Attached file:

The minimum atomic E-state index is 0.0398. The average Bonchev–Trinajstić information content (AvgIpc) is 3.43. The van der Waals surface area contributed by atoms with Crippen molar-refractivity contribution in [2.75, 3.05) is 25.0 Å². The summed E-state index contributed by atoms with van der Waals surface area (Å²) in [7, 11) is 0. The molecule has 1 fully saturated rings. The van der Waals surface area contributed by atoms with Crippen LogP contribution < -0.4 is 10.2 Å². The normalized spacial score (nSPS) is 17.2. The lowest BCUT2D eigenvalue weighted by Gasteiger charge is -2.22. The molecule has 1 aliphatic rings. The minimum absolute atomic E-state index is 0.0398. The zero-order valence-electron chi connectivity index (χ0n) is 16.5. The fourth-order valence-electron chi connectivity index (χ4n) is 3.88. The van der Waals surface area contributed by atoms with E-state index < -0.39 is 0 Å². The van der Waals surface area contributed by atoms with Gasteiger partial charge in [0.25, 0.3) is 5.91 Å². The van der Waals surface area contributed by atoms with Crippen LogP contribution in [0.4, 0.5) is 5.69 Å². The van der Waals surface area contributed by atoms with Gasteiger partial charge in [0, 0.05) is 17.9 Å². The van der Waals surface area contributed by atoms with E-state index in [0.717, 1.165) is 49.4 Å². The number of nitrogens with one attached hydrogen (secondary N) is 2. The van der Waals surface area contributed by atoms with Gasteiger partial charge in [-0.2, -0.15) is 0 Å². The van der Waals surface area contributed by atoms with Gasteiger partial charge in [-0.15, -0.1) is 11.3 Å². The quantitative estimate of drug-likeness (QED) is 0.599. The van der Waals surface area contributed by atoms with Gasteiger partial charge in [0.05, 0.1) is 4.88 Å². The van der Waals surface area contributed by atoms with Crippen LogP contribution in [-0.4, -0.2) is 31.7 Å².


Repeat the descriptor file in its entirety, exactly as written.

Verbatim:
The minimum atomic E-state index is 0.0398. The average Bonchev–Trinajstić information content (AvgIpc) is 3.43. The van der Waals surface area contributed by atoms with Crippen molar-refractivity contribution in [2.75, 3.05) is 25.0 Å². The summed E-state index contributed by atoms with van der Waals surface area (Å²) in [7, 11) is 0. The molecule has 1 fully saturated rings. The van der Waals surface area contributed by atoms with Crippen LogP contribution < -0.4 is 10.2 Å². The normalized spacial score (nSPS) is 17.2. The lowest BCUT2D eigenvalue weighted by Gasteiger charge is -2.22. The molecule has 1 aliphatic rings. The minimum absolute atomic E-state index is 0.0398. The zero-order valence-electron chi connectivity index (χ0n) is 16.5. The fourth-order valence-electron chi connectivity index (χ4n) is 3.88. The van der Waals surface area contributed by atoms with E-state index < -0.39 is 0 Å². The van der Waals surface area contributed by atoms with Gasteiger partial charge in [0.25, 0.3) is 5.91 Å². The van der Waals surface area contributed by atoms with Crippen LogP contribution in [0.4, 0.5) is 5.69 Å². The van der Waals surface area contributed by atoms with Gasteiger partial charge in [0, 0.05) is 17.9 Å². The van der Waals surface area contributed by atoms with E-state index in [0.717, 1.165) is 49.4 Å². The number of nitrogens with one attached hydrogen (secondary N) is 2. The van der Waals surface area contributed by atoms with Gasteiger partial charge in [-0.2, -0.15) is 0 Å². The van der Waals surface area contributed by atoms with Gasteiger partial charge in [-0.15, -0.1) is 11.3 Å². The quantitative estimate of drug-likeness (QED) is 0.599. The van der Waals surface area contributed by atoms with Gasteiger partial charge in [0.05, 0.1) is 4.88 Å². The van der Waals surface area contributed by atoms with Crippen LogP contribution in [-0.4, -0.2) is 31.7 Å².